SouthWest Organizing Project
Fellow: Amanda Gallegos
The SouthWest Organizing Project was founded in 1980 by young activists of color to achieve systems level social change rooted in the struggles and issues important to low-income communities of color in the southwest. The group has waged environmental and economic justice campaigns, and engaged its members in voter engagement and mobilization campaigns, since its very early days. In the 1990s, the group developed a youth organizing program that has since become a central vehicle for developing new leaders and social justice campaigns.
With the development of the organization’s food justice campaign in the 2000s, SWOP began to work inside schools, developing in collaboration with teachers and parents school community gardens and programs to engage middle and high school students in healthy food practices. In 2014, youth organizers developed a summer youth employment program that for four years provided 100 students with summer jobs at Albuquerque social justice nonprofit organizations.
Through these sister programs, the organization has developed a new level of organizational skills and deeper relationships with administrators and teachers at two middle schools, Washington and Van Buren, that are rooted in low-income communities of Albuquerque. HCIII Fellow Amanda Gallegos stepped into the youth organizing role at SWOP at the advent of the fellowship period. Her project has led to a role directly in classes at the two schools, providing activities on a range of social justice issues once a month, engaging students in their school gardens, and developing an environmental justice curriculum appropriate for middle school classes.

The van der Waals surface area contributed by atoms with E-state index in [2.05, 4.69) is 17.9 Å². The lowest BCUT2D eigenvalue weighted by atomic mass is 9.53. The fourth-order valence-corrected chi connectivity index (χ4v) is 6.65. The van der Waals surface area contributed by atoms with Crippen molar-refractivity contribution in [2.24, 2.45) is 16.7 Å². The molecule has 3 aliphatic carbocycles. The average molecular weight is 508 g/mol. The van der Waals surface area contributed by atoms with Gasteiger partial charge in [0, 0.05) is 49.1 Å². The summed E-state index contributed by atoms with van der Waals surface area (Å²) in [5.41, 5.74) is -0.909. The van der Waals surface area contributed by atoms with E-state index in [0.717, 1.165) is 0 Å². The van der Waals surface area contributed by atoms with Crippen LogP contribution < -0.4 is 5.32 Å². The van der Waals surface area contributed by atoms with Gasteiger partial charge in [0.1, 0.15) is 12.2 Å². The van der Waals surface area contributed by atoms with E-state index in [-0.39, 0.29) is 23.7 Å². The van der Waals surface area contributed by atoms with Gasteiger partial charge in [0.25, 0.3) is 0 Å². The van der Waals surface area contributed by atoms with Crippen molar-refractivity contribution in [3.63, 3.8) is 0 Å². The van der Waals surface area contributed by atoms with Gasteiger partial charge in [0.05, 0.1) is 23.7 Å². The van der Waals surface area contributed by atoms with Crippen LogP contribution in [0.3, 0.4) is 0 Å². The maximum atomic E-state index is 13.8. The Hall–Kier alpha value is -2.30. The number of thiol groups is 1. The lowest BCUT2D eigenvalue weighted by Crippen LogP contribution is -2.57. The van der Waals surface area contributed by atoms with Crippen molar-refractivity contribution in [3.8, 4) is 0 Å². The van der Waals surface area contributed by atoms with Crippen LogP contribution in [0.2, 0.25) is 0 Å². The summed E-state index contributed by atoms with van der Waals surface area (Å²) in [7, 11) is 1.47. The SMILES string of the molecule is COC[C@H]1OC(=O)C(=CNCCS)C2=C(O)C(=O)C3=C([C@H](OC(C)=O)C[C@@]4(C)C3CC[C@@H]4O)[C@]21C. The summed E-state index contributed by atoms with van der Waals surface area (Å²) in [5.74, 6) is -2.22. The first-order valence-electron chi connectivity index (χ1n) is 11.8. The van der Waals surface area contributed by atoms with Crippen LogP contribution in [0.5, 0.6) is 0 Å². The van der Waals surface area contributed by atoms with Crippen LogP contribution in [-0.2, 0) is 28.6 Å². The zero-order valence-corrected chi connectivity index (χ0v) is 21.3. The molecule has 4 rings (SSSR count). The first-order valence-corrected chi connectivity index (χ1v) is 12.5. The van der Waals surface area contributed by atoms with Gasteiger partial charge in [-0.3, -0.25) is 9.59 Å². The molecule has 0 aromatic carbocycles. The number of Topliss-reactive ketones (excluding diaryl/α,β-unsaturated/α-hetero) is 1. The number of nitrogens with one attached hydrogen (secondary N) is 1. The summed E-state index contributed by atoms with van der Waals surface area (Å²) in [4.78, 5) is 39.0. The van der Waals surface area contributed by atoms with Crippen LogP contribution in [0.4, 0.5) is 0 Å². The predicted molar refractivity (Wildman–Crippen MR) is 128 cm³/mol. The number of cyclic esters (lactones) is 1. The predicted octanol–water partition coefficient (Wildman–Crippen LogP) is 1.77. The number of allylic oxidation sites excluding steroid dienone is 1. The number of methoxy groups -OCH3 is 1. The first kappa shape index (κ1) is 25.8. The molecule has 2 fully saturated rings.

“The fellowship gave capacity to SWOP to foster a more intentional connection between our food justice and youth work. Because of the FCYO fellowship, we have the time and resources to be in the schools as much as we are.”
Youth United for Change
Fellow: Nick Ospa
Youth United for Change formed in 1991 to build the power of working class youth of color to hold school officials and government officials accountable on educational issues. Through school and community based organizing, YUC develops leadership and amplifies the voice of young people to achieve systemic change. The group has a comprehensive agenda, working to end the school-to-prison pipeline; to ensure fully funding, environmental justice and healthy conditions for all schools; and advocating for implementation of community schools in low-income neighborhoods.